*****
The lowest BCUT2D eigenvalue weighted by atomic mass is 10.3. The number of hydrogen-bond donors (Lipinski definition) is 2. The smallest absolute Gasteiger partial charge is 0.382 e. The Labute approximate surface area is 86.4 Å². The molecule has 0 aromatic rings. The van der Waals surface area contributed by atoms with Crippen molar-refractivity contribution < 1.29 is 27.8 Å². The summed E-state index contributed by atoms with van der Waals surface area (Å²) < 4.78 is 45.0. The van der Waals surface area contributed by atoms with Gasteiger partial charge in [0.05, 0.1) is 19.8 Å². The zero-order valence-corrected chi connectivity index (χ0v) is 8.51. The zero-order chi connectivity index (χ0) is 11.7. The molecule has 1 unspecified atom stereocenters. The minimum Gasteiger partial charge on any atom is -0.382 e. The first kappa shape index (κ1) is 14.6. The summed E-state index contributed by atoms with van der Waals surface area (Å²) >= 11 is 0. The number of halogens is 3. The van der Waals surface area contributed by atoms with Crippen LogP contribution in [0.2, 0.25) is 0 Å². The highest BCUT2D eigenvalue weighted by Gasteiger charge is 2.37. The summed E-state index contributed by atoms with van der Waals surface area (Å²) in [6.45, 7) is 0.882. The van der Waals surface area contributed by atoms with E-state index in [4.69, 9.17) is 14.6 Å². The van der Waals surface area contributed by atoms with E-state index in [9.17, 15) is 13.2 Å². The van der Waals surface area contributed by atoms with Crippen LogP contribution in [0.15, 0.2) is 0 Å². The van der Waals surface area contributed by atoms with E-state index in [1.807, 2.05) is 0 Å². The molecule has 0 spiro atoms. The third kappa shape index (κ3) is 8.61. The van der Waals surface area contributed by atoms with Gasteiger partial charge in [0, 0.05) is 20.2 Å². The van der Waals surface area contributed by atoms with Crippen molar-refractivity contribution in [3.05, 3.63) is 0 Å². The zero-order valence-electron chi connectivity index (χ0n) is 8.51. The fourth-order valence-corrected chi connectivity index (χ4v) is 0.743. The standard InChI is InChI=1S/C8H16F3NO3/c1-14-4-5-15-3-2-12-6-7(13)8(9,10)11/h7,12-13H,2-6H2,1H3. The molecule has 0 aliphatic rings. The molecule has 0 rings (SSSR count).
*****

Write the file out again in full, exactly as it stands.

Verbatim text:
The lowest BCUT2D eigenvalue weighted by atomic mass is 10.3. The number of hydrogen-bond donors (Lipinski definition) is 2. The smallest absolute Gasteiger partial charge is 0.382 e. The Labute approximate surface area is 86.4 Å². The molecule has 0 aromatic rings. The van der Waals surface area contributed by atoms with Crippen molar-refractivity contribution < 1.29 is 27.8 Å². The summed E-state index contributed by atoms with van der Waals surface area (Å²) < 4.78 is 45.0. The van der Waals surface area contributed by atoms with Gasteiger partial charge in [0.05, 0.1) is 19.8 Å². The zero-order valence-corrected chi connectivity index (χ0v) is 8.51. The zero-order chi connectivity index (χ0) is 11.7. The molecule has 1 unspecified atom stereocenters. The minimum Gasteiger partial charge on any atom is -0.382 e. The first kappa shape index (κ1) is 14.6. The summed E-state index contributed by atoms with van der Waals surface area (Å²) >= 11 is 0. The number of halogens is 3. The van der Waals surface area contributed by atoms with Crippen LogP contribution in [0.2, 0.25) is 0 Å². The highest BCUT2D eigenvalue weighted by Gasteiger charge is 2.37. The summed E-state index contributed by atoms with van der Waals surface area (Å²) in [6.45, 7) is 0.882. The van der Waals surface area contributed by atoms with E-state index in [4.69, 9.17) is 14.6 Å². The van der Waals surface area contributed by atoms with E-state index in [9.17, 15) is 13.2 Å². The van der Waals surface area contributed by atoms with Crippen LogP contribution in [0.15, 0.2) is 0 Å². The van der Waals surface area contributed by atoms with E-state index in [1.807, 2.05) is 0 Å². The molecule has 0 spiro atoms. The third kappa shape index (κ3) is 8.61. The van der Waals surface area contributed by atoms with Gasteiger partial charge in [0, 0.05) is 20.2 Å². The van der Waals surface area contributed by atoms with Crippen molar-refractivity contribution in [3.05, 3.63) is 0 Å². The zero-order valence-electron chi connectivity index (χ0n) is 8.51. The fourth-order valence-corrected chi connectivity index (χ4v) is 0.743. The standard InChI is InChI=1S/C8H16F3NO3/c1-14-4-5-15-3-2-12-6-7(13)8(9,10)11/h7,12-13H,2-6H2,1H3. The molecule has 0 aliphatic rings. The molecule has 0 rings (SSSR count).